It does look a bit half-hearted on the English side of things. Maybe they thought EEBO covers all the STC (and EEBO will find for you discussions of witchcraft which do not feature here, as for instance Anima mundi, or, An historical narration of the opinions of the ancients concerning man's soul after this life according to unenlight[e]ned nature / by Charles Blount, Gent. 1679, a decent and civilised book. I assume that Gale’s own ECCO database also contains the 18th century books.
So, what does it have? The print page images display very well, and you can make them into a full screen display. The collection of European books on witchcraft is excellent, with edition after edition of the major works, and all kinds of unheard of works. The long reach into the late 17th and 18th century is very instructive. The database lets you see the impact of each of the important sceptics, all the nasty backwoodsmen rushing out of their holes when Balthazar Bekker published his ‘Enchanted World’. And I did not know that this translation existed (from Laurent Bordelon’s original):
A History Of The Ridiculous Extravagancies Of Monsieur Oufle; Occasion'd By His Reading Books Treating Of Magick, The Black-Art, Daemoniacks, Conjurers, Witches, Hobgobins, Incubus's, Succubus's, And The Diabolical-Sabbath; Of Elves, Fairies, Wanton Spirits, Genius's, Spectres And Ghosts; Of Dreams, The Philosopher's-Stone, Judicial Astrology, Horoscopes, Talismans, Lucky And Unlucky Days, Eclipses, Comets, And All Sorts Of Apparitions, Divinations, Charms, Enchantments, And Other Superstitious Practices. With Notes Containing A Multitude Of Quotations Out Of Those Books, Which Have Either Caused Such Extravagant Imaginations, Or May Serve To Cure Them. Written Originally In French, By The Abbot B----; And Now Translated Into English 1711.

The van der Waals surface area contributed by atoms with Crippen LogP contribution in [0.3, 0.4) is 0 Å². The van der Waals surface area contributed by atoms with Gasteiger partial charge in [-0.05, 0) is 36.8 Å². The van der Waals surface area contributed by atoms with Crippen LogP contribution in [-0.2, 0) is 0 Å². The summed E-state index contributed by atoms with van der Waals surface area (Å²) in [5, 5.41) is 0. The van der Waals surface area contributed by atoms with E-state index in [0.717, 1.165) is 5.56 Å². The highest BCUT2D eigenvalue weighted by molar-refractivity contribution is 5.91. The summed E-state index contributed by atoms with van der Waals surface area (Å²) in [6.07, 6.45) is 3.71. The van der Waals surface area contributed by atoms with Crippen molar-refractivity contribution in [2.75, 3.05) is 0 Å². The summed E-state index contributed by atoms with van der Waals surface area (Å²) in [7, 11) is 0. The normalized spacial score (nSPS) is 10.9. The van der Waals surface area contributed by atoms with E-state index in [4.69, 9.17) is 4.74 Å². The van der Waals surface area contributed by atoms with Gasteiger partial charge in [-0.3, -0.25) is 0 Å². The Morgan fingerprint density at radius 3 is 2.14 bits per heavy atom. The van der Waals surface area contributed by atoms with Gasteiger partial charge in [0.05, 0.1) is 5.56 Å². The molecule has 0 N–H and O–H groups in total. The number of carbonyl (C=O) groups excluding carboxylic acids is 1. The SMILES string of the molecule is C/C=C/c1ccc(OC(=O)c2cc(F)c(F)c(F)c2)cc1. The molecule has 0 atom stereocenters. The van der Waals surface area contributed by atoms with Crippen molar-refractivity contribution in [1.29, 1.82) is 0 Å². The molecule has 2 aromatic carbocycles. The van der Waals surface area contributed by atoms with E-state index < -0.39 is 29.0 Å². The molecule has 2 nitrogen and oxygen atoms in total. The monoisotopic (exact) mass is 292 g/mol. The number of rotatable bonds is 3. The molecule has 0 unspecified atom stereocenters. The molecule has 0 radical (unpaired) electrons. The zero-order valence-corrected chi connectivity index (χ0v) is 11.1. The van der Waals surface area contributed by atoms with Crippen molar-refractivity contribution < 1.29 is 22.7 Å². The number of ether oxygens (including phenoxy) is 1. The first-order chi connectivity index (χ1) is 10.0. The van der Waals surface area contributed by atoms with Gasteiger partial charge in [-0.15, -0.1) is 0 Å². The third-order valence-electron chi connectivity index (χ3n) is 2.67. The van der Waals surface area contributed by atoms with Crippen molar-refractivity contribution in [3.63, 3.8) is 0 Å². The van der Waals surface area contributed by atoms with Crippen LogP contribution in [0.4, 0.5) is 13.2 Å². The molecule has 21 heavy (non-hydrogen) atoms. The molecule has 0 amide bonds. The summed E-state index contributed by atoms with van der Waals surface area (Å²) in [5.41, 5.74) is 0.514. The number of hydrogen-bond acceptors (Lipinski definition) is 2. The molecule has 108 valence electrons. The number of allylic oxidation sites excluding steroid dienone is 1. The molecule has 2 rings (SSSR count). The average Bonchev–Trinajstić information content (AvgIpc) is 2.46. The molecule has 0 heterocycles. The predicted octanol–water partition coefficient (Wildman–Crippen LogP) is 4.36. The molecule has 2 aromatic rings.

Among the printed works are images of trial transcripts, notes from interrogations, and other manuscript materials. Here's a screen-grab of the database in action, with a manuscript that’s called, intriguingly, ‘How to dishroud a witch’. It’s in Cornell, the main source collection, it’s early 17th century. And that’s what you get: there’s no transcript, no further information, and it just can’t be read at any magnification.
You see, the database lets you get on with it, saying: ‘Here it is, most of it, you’re a scholar, start reading’. There’s no editorial material appended, title pages are not translated, and sample translations are something you are left to dream of. My main image is just to show how rebarbative the earlier texts can be. It’s from Tractatus Maleficorum D. Angeli De Gambilionibus De Aretio Cum Omnibus Additionibus Novissime Per Ipsum Factis Post Compillatione Hujus Aurei Ac Preciocissimi Operis (Lugduni: 1490). That seems to be a block of the text, wrapped around with learned notes. No wonder these learned folk thought witches were damned, when they were so ready to offer hell to all their readers too.
I am enchanted, I will get my institution to pay for the whole database right now. I trust fairy gold will be acceptable?